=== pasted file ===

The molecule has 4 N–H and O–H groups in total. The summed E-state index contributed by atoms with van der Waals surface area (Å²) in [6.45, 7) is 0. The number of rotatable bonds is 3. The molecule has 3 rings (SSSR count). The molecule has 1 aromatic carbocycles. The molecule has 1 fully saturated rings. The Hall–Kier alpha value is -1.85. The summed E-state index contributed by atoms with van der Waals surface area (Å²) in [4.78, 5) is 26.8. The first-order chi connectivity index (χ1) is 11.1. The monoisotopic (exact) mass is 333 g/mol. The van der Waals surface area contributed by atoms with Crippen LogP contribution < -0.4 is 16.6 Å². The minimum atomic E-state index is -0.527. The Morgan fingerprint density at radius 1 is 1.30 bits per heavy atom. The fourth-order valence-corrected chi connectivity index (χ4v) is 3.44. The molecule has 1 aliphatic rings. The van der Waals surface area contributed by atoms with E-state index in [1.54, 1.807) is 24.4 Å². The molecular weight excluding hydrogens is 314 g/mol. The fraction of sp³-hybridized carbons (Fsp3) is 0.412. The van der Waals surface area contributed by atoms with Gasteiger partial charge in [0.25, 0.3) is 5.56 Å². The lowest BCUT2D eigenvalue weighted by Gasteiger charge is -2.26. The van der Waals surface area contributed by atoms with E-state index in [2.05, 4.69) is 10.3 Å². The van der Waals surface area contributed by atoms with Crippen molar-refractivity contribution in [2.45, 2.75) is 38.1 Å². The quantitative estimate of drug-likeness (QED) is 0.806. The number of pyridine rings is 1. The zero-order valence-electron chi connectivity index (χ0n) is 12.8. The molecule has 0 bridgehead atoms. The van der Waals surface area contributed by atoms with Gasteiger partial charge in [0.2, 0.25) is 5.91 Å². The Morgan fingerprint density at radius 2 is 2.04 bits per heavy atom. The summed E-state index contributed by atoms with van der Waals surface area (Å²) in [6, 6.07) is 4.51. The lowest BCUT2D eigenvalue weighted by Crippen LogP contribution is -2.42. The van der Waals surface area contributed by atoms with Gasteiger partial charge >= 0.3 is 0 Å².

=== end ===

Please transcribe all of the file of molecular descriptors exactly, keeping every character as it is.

The molecule has 4 N–H and O–H groups in total. The summed E-state index contributed by atoms with van der Waals surface area (Å²) in [6.45, 7) is 0. The number of rotatable bonds is 3. The molecule has 3 rings (SSSR count). The molecule has 1 aromatic carbocycles. The molecule has 1 fully saturated rings. The Hall–Kier alpha value is -1.85. The summed E-state index contributed by atoms with van der Waals surface area (Å²) in [4.78, 5) is 26.8. The first-order chi connectivity index (χ1) is 11.1. The monoisotopic (exact) mass is 333 g/mol. The van der Waals surface area contributed by atoms with Crippen LogP contribution < -0.4 is 16.6 Å². The minimum atomic E-state index is -0.527. The Morgan fingerprint density at radius 1 is 1.30 bits per heavy atom. The fourth-order valence-corrected chi connectivity index (χ4v) is 3.44. The molecule has 1 aliphatic rings. The van der Waals surface area contributed by atoms with E-state index in [1.54, 1.807) is 24.4 Å². The molecular weight excluding hydrogens is 314 g/mol. The fraction of sp³-hybridized carbons (Fsp3) is 0.412. The van der Waals surface area contributed by atoms with Gasteiger partial charge in [0.25, 0.3) is 5.56 Å². The lowest BCUT2D eigenvalue weighted by Gasteiger charge is -2.26. The van der Waals surface area contributed by atoms with E-state index in [2.05, 4.69) is 10.3 Å². The van der Waals surface area contributed by atoms with Crippen molar-refractivity contribution in [2.45, 2.75) is 38.1 Å². The quantitative estimate of drug-likeness (QED) is 0.806. The number of pyridine rings is 1. The zero-order valence-electron chi connectivity index (χ0n) is 12.8. The molecule has 0 bridgehead atoms. The van der Waals surface area contributed by atoms with Gasteiger partial charge in [0.2, 0.25) is 5.91 Å². The Morgan fingerprint density at radius 2 is 2.04 bits per heavy atom. The summed E-state index contributed by atoms with van der Waals surface area (Å²) in [6, 6.07) is 4.51. The lowest BCUT2D eigenvalue weighted by Crippen LogP contribution is -2.42. The van der Waals surface area contributed by atoms with Gasteiger partial charge >= 0.3 is 0 Å².